Data utility is a key evaluation measure used to assess successful surveillance systems. A determinant in whether decisions will be made to replicate these methods elsewhere in the border region will be the extent to which BMSCP data are used to assess reproductive and other health needs, program reach, and health policy impact in these border communities, as well as to suggest programmatic and political approaches to local health promotion. The United States-Mexico Border Health Association (USMBHA) was responsible for piloting the BMSCP methods and owns the BMSCP data. Data are available for analysis and can be accessed through USMBHA by following guidelines for a mini-proposal process that was established in collaboration with the local institutions and CDC (10).

Replication of BMSCP methods in other sister cities will also depend on the availability of local financial support for surveillance and the capacity to use the data effectively to ask and answer questions about the effectiveness of programs and services, to plan and evaluate interventions, and ultimately to make a difference in maternal, child, and family health. The ability to make comparisons between communities on the border will give us insight into programmatic successes and shortcomings that we can use to make changes within each community. Surveillance data are a critical first step in the process leading to public health action that will help these communities reach health objectives laid out by the USMBHC for 2010 and beyond.

Back to top

Acknowledgments

Special thanks to the US-MBHC for providing the English-to-Spanish translation of this editorial.

Back to top

Author Information

Jill A. McDonald, PhD, Centers for Disease Control and Prevention, National Center for Chronic Disease Prevention and Health Promotion, Division of Reproductive Health, 4770 Buford Hwy NE, MS K-22, Atlanta, GA 30341-3724. Telephone: 770-488-6373. E-mail: Ezm5@cdc.gov.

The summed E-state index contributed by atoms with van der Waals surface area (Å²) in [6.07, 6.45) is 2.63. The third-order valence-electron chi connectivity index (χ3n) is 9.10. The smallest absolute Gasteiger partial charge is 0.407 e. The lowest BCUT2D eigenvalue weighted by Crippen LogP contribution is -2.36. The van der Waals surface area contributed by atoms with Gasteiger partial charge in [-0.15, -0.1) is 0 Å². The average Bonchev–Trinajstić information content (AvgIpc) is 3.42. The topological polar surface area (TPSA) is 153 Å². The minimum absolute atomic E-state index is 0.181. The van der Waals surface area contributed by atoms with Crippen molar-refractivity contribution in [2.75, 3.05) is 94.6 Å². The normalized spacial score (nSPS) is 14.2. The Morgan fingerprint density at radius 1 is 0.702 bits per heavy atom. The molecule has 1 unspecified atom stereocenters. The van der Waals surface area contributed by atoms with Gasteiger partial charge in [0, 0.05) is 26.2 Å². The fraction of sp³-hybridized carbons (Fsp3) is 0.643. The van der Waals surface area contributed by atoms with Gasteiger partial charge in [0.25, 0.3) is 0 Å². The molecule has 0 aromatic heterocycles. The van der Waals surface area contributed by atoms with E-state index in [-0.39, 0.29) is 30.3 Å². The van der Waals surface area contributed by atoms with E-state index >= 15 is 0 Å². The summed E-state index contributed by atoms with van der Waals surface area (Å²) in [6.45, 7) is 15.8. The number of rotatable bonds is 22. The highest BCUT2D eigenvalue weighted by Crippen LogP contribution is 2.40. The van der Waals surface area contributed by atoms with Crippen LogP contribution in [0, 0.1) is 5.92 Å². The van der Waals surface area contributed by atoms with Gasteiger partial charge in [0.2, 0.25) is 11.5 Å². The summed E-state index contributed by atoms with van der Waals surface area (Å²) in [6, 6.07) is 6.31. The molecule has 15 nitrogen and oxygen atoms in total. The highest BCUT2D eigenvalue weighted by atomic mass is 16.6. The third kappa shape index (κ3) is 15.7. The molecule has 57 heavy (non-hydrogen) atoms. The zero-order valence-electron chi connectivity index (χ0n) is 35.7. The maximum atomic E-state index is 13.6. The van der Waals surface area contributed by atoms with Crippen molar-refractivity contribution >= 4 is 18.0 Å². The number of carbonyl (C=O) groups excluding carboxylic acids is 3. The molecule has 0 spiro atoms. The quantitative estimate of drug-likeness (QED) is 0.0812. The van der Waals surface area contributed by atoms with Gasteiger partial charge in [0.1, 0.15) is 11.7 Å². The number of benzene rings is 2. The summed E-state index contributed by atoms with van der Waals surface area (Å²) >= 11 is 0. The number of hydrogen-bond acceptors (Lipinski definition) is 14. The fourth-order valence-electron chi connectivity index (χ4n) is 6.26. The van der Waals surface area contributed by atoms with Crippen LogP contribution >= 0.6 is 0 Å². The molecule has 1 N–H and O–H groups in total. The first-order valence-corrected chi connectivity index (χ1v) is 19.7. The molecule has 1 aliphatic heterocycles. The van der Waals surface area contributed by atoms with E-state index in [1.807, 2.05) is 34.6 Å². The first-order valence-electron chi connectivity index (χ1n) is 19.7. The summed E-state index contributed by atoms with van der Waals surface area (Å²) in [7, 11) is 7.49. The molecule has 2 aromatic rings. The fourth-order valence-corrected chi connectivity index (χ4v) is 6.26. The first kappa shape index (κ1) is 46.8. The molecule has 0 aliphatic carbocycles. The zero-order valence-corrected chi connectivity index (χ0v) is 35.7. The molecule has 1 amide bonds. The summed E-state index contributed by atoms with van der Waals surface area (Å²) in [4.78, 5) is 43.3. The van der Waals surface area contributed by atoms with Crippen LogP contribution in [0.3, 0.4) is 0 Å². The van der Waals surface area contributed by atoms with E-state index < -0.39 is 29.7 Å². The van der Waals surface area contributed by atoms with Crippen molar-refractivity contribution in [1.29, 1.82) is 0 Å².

Back to top

References

  1. About the United States-Mexico Border Health Commission. El Paso (TX): United States-Mexico Border Health Commission. http://www.borderhealth.org/about_us.php. Accessed April 1, 2008.
  2. Healthy Border 2010: an agenda for improving health on the United States-Mexico Border. El Paso (TX): United States-Mexico Border Health Commission. http://www.borderhealth.org/files/res_63.pdf. Accessed March 22, 2008.
  3. PRAMS model surveillance protocol. Version 4. Atlanta (GA): Centers for Disease Control and Prevention; 2005. http://www.cdc.gov/prams/. Accessed April 1, 2008.
  4. McDonald JA, Johnson CH, Smith R, Folger SG, Chavez AL, Mishra N, et al. Reproductive health surveillance in the US-Mexico border region, 2003-2006: the Brownsville-Matamoros Sister City Project for Women’s Health. Prev Chronic Dis 2008;5(4). http://www.cdc.gov/pcd/issues/2008/oct/08_0055.htm
  5. Castrucci BC, Piña Carrizales LE, D’Angelo DV, McDonald JA, Foulkes H, Ahluwalia IB, et al. Attempted breastfeeding before hospital discharge on both sides of the US-Mexico border, 2005: the Brownsville-Matamoros Sister City Project for Women’s Health. Prev Chronic Dis 2008;5(4). http://www.cdc.gov/pcd/issues/2008/oct/08_0058.htm
  6. Robles JL, Lewis KL, Folger SG, Ruiz M, Gossman GL, McDonald JA, et al. Prior contraceptive use among women who gave birth in the US-Mexico border region, 2005: the Brownsville-Matamoros Sister City Project for Women’s Health. Prev Chronic Dis 2008;5(4). http://www.cdc.gov/pcd/issues/2008/oct/08_0057.htm
  7. Gossman GL, Carrillo Garza CA, Johnson CH, Nichols JJ, Castrucci BC, McDonald JA, et al. Prenatal HIV testing in the US-Mexico border region, 2005: the Brownsville-Matamoros Sister City Project for Women’s Health. Prev Chronic Dis 2008;5(4). http://www.cdc.gov/pcd/issues/2008/oct/08_0106.htm
  8. Galván González FG, Mirchandani GG, McDonald JA, Ruiz M, Echegollen Guzmán A, Castrucci BC, et al. Characteristics of young women who gave birth in the US-Mexico border region, 2005: the Brownsville-Matamoros Sister City Project for Women’s Health. Prev Chronic Dis 2008;5(4). http://www.cdc.gov/pcd/issues/2008/oct/08_0060.htm
  9. Castrucci BC, Echegollen Guzmán A, Saraiya M, Smith BR, Lewis KL, Coughlin SS, et al. Cervical cancer screening among women who gave birth in the US-Mexico border region, 2005: the Brownsville-Matamoros Sister City Project for Women’s Health. Prev Chronic Dis 2008;5(4). http://www.cdc.gov/pcd/issues/2008/oct/08_0063.htm
  10. US-Mexico Border Health Association. http://www.usmbha.org/. Accessed June 30, 2008.

Back to top

 




 



The findings and conclusions in this report are those of the authors and do not necessarily represent the official position of the Centers for Disease Control and Prevention.


 Home 

Privacy Policy | Accessibility

CDC Home | Search | Health Topics A-Z

This page last reviewed March 22, 2013

Centers for Disease Control and Prevention
National Center for Chronic Disease Prevention and Health Promotion
 HHS logoUnited States Department of
Health and Human Services